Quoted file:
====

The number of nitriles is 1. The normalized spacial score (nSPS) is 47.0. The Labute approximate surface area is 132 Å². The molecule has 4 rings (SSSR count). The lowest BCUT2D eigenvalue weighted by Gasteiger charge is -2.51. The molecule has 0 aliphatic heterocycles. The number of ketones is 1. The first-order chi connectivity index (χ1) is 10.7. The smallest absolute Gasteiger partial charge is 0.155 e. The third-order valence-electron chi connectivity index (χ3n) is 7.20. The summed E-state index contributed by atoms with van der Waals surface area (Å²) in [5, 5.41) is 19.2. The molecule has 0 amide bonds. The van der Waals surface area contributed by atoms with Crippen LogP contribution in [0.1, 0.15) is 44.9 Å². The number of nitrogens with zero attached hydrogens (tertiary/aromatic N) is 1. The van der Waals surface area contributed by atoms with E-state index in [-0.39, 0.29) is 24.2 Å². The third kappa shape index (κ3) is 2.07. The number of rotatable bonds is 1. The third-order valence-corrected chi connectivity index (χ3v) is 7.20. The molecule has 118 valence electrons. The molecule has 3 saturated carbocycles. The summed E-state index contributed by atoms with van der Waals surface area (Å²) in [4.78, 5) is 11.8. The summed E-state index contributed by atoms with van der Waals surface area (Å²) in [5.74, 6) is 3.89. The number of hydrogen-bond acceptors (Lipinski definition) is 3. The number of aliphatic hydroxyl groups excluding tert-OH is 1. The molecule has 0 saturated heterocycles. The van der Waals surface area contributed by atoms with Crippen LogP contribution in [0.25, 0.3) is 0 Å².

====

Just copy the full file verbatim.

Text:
The number of nitriles is 1. The normalized spacial score (nSPS) is 47.0. The Labute approximate surface area is 132 Å². The molecule has 4 rings (SSSR count). The lowest BCUT2D eigenvalue weighted by Gasteiger charge is -2.51. The molecule has 0 aliphatic heterocycles. The number of ketones is 1. The first-order chi connectivity index (χ1) is 10.7. The smallest absolute Gasteiger partial charge is 0.155 e. The third-order valence-electron chi connectivity index (χ3n) is 7.20. The summed E-state index contributed by atoms with van der Waals surface area (Å²) in [5, 5.41) is 19.2. The molecule has 0 amide bonds. The van der Waals surface area contributed by atoms with Crippen LogP contribution in [0.1, 0.15) is 44.9 Å². The number of nitrogens with zero attached hydrogens (tertiary/aromatic N) is 1. The van der Waals surface area contributed by atoms with E-state index in [-0.39, 0.29) is 24.2 Å². The third kappa shape index (κ3) is 2.07. The number of rotatable bonds is 1. The third-order valence-corrected chi connectivity index (χ3v) is 7.20. The molecule has 118 valence electrons. The molecule has 3 saturated carbocycles. The summed E-state index contributed by atoms with van der Waals surface area (Å²) in [4.78, 5) is 11.8. The summed E-state index contributed by atoms with van der Waals surface area (Å²) in [5.74, 6) is 3.89. The number of hydrogen-bond acceptors (Lipinski definition) is 3. The number of aliphatic hydroxyl groups excluding tert-OH is 1. The molecule has 0 saturated heterocycles. The van der Waals surface area contributed by atoms with Crippen LogP contribution in [0.25, 0.3) is 0 Å².